Terms such as "inner", "internal" and "parenchymal" muscles are general expressions for muscles situated inside the acoel bodywall musculature, e.g., dorsoventral muscles, statocyst muscles and copulatory organ muscles. Remarkably few studies have so far focused on the internal muscles, in contrast to the amount of studies which characterize the acoel bodywall musculature. Childia brachyposthium, C. macroposthiu m and C. groenlandica feature highly abundant internal muscles, whereas C. crassum shows less numerous internal muscles, and C. cycloposthium, C. submaculatum and C. trianguliferum possess even fewer and weaker internal muscles . The predominant inner muscles in the adult Isodiametra pulchra are parenchymal muscles that originate in the region of the statocyst and fan irregularly into posterior and lateral direction . Some fibres reach anteriorly to anchor at the anterior tip of the bodywall musculature , while other fibres extend posteriorly into the region of the genital organs . Praeconvoluta tornuva shows a dense aggregation of parenchymal muscles in the region of the statocyst, from where fibres extend posteriorly and laterally . Parenchymal muscles were also detected in Otocelis sp. and Mecynostomum sp., but they are not as prominently developed as in I. pulchra . Adult I. pulchra exhibit three dorsoventral muscles on each side of the body . In Mecynostomum sp. and Otocelis sp. the dorsoventral fibres that are associated with the mouth and the ones anterior to it are less developed than in I. pulchra . Already at stage 6 (73–87% of development) three pairs of dorsoventral muscles appear in the region of the mouth in I. pulchra and become more apparent closer to hatching . Symsagittifera roscoffensis possesses dorsoventral muscles almost along the entire anterior-posterior body axis, apart from the region of the statocyst, the genital tracts, and the anterior tip of the animal. As in I. pulchra, the inner muscles of S. roscoffensis appear to insert either at other inner muscles or at the bodywall musculature , present study.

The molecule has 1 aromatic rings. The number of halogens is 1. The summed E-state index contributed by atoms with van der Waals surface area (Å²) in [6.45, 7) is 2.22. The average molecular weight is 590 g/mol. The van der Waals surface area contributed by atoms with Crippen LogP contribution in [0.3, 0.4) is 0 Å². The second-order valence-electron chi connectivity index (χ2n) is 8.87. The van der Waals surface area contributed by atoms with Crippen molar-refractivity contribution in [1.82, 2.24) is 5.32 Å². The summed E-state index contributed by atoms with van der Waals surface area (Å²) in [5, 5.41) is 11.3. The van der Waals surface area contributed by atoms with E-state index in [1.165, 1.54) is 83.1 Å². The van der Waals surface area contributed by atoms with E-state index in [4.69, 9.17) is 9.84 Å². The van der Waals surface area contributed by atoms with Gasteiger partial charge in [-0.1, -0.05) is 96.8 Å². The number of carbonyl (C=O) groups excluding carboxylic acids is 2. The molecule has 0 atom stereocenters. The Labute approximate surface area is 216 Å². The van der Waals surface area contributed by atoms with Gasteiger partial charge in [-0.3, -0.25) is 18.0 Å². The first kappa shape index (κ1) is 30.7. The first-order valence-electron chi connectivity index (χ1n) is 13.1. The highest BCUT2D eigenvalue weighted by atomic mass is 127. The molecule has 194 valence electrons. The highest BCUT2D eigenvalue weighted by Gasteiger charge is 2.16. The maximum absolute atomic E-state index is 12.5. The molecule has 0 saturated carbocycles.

In general, none of the acoel species studied so far exhibits such en elaborated internal musculature, which is best illustrated by its complex arrangement of dorsoventral muscles, as does Symsagittifera roscoffensis. However, S. roscoffensis lacks internal longitudinal muscles altogether, which in turn are present in, e.g., the mecynostomid species Paedomecynostomum bruneum and the isodiametrid species Pseudoaphanostoma sp., Isodiametra pulchra and Praeconvoluta tornuva.